Intriguing Exhibits Highlight Intel's Science Fair

Intel's International Science and Engineering Fair in Los Angeles brings together more than 1,600 high school students from all over the world to compete for more than $4 million in prizes. Renee Montagne speaks with writer Judy Dutton and competitor Taylor Wilson about this year's fair. Dutton has written a book called Science Fair Season.

Copyright © 2011 NPR. For personal, noncommercial use only. See Terms of Use. For other uses, prior permission required.

RENEE MONTAGNE, host:

More than 1,600 high school kids are showcasing their science projects here in Los Angeles this week, at Intel's International Science and Engineering Fair. It's billed as the biggest high school science competition in the world. At stake - $4 million in prizes. One young contender is Taylor Wilson from Reno, Nevada. Judy Dutton has written about him and other extraordinary kids in a new book called "Science Fair Season." At this year's fair, she's already spotted some intriguing exhibits.

Ms. JUDY DUTTON (Author, "Science Fair Season"): There was a device that fits in the exhaust pipe to your car that reduces CO2 emissions by 92 percent. And it has a patent, which is not that unusual, because around one in four students at this level of science fair have patents for their projects.

MONTAGNE: Let me as you, Taylor Wilson. You're sitting here. Do you have a patent already?

Mr. TAYLOR WILSON: Yeah. One patent pending, and then three other patents in the process.

MONTAGNE: OK. Your patent pending?

Mr. WILSON: It is a new neutron detector for Department of Homeland Security. Something like the current material used for neutron detection is the rarest and most expensive substance on planet Earth. It's called helium-3. I've developed a neutron detector that uses water. So we're going from most expensive, rare substance on planet Earth to the cheapest and most abundant. So that's what the patent is for.

MONTAGNE; Well, then I'm going to go back to you, Judy Dutton. Science fairs for those of us who are not, you know, part of them or haven't been for years think of them as elaborate, you know, school district, or even county wide events.

Ms. DUTTON: Sure.

MONTAGNE: Not like big science fairs today. Big business.

Ms. DUTTON: Right. It's completely different. The old baking soda volcanoes and potato clocks are far in the past. And today, you have things like nuclear fusion reactors. That is something that Taylor Wilson built in his garage.

And a lot of the projects that I saw this year offer solutions to recent world problems. For example, one student found that phytoplankton, an organism in the ocean, can help clean up oil spills. And another student developed an anti-tsunami device, which helps break up waves before they reach the shore.

MONTAGNE: Taylor Wilson, you're 15, 16 years old?

Mr. WILSON: Just turned 17 Saturday.

MONTAGNE: You know, what would you say is the motivating force for you?

Mr. WILSON: So, you know, I've been doing applied nuclear physics for, I would say, six years now. and there's some people at the science fair, for example, in the physics category, that enjoy working on, you know, solving the questions and the mysteries of the universe, you know. How did we get here? Where did we come from?

Me, on the other hand, I like taking new things that've been discovered and applying them to real world problems. So most of the research I do is trying to solve a problem, whether it be terrorists bringing nuclear weapons through ports or curing cancer with radioactive material. So it's taking this new physics that's been discovered and applying it.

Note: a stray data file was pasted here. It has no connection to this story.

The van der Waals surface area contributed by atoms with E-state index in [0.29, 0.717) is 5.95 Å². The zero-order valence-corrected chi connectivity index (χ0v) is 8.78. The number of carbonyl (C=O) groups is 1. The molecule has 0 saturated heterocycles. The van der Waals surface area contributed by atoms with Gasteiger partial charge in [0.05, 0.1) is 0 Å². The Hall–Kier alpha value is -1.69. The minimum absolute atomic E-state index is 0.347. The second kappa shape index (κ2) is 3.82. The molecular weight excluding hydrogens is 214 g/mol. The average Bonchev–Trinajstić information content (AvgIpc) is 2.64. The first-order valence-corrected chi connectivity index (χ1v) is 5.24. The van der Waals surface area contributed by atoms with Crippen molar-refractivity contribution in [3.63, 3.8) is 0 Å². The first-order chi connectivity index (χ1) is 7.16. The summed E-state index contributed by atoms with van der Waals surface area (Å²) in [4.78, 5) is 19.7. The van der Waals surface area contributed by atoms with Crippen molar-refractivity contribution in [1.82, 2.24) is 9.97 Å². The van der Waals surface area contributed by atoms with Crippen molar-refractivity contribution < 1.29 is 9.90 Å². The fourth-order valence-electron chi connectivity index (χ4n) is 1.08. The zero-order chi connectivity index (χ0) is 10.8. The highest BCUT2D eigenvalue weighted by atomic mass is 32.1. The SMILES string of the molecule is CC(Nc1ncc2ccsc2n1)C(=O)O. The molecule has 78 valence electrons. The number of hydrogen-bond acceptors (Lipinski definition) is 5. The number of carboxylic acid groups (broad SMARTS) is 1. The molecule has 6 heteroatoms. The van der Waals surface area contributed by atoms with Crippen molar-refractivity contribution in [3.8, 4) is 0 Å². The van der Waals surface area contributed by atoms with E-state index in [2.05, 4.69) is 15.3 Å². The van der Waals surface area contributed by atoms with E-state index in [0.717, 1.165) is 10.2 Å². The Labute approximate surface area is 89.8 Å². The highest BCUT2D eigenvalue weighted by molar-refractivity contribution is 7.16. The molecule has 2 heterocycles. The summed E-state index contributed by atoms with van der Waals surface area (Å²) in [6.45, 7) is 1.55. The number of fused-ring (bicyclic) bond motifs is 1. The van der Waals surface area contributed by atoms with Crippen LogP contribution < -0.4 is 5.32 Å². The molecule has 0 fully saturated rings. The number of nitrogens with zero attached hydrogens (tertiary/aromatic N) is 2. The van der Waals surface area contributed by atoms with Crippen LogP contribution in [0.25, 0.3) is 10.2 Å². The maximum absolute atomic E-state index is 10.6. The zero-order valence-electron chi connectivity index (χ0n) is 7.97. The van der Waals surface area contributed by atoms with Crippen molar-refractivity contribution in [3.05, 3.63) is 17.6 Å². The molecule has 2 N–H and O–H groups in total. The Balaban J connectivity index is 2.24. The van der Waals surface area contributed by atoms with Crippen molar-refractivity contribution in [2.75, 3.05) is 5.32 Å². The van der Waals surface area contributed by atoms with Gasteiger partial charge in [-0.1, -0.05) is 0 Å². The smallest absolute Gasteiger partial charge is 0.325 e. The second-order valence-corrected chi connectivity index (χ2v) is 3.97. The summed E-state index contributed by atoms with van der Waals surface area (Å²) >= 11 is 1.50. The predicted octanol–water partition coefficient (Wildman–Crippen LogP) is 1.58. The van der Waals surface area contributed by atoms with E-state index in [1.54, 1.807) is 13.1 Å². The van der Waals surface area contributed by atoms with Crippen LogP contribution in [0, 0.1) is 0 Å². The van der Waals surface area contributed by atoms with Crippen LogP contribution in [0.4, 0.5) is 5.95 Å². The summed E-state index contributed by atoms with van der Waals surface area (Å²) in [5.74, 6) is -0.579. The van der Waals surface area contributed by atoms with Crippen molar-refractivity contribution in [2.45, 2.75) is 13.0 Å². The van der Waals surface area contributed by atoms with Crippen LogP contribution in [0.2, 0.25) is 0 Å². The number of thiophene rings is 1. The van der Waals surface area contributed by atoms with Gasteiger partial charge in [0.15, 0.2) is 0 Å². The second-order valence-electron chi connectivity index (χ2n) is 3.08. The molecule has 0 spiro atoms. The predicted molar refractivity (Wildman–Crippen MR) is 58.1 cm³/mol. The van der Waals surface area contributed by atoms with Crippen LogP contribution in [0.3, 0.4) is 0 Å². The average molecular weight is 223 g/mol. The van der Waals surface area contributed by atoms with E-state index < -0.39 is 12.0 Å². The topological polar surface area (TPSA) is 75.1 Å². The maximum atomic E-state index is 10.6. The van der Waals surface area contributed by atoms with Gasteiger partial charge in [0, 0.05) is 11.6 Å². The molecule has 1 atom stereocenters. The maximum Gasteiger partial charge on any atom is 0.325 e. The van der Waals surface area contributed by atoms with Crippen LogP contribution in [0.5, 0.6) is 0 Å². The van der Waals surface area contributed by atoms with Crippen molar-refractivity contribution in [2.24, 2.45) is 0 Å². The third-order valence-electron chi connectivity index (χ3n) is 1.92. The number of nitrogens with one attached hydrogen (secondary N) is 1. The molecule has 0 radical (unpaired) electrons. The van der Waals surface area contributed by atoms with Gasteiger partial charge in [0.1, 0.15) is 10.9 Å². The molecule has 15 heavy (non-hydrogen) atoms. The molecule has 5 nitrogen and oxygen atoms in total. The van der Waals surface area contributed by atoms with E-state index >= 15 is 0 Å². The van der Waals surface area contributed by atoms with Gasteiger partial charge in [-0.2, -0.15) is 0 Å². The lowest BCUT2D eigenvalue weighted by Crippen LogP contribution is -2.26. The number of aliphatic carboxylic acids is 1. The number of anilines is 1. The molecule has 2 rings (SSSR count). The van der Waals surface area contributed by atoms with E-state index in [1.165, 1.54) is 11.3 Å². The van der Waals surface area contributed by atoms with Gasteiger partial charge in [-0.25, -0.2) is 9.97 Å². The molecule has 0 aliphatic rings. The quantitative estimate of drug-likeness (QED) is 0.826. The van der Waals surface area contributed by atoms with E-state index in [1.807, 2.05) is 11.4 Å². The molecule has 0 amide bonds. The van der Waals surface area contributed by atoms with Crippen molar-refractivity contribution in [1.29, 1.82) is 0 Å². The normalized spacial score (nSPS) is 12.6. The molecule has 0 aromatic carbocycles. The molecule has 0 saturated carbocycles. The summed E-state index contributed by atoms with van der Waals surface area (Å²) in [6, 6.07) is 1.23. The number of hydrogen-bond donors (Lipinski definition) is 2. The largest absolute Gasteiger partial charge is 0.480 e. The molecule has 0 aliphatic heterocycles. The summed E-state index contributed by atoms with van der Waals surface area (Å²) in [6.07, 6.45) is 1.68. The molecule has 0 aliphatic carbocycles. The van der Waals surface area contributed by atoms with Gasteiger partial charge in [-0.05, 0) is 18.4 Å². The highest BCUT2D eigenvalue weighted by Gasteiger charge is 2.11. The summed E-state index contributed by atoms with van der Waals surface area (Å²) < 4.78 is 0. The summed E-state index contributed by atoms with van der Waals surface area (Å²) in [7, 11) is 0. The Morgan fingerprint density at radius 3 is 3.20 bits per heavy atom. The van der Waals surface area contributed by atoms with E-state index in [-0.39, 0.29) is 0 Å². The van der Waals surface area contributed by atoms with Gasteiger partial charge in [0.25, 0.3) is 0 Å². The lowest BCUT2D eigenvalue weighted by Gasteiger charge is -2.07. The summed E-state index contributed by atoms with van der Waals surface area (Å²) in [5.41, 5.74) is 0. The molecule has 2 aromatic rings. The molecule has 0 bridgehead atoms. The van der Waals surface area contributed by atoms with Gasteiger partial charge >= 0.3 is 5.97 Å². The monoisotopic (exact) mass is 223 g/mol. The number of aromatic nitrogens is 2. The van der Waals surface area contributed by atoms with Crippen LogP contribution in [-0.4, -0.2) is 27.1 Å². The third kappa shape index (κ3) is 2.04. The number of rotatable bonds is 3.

MONTAGNE: Judy Dutton, what was the driving force for some of these young minds?

Ms. DUTTON: I think that all of the kids at science fairs the common denominator is that they do want to make the world a better place and they want to solve problems. Their lack of experience is actually a benefit sometimes, because they can see things in ways that adult scientists can't.

Mr. WILSON: I don't know. I think kids in general just have less of a constricted view of the world. I mean, scientists in their professional careers, I think, sometimes get in this mentality of it can't be done or it shouldn't be done, whereas kids are not so close minded.

MONTAGNE: Well, thank both of you for coming in.

Mr. WILSON: Definitely. Thank you.

Ms. DUTTON: Thanks so much, Renee.

MONTAGNE: Writer Judy Dutton and student finalist Taylor Wilson joined us here at NPR West. The winners Intel International Science and Engineering Fair, will be announced this Friday.

(Soundbite of music)

MONTAGNE: This is NPR News.

Copyright © 2011 NPR. All rights reserved. No quotes from the materials contained herein may be used in any media without attribution to NPR. This transcript is provided for personal, noncommercial use only, pursuant to our Terms of Use. Any other use requires NPR's prior permission. Visit our permissions page for further information.

NPR transcripts are created on a rush deadline by a contractor for NPR, and accuracy and availability may vary. This text may not be in its final form and may be updated or revised in the future. Please be aware that the authoritative record of NPR's programming is the audio.

Comments

 

Please keep your community civil. All comments must follow the NPR.org Community rules and terms of use, and will be moderated prior to posting. NPR reserves the right to use the comments we receive, in whole or in part, and to use the commenter's name and location, in any medium. See also the Terms of Use, Privacy Policy and Community FAQ.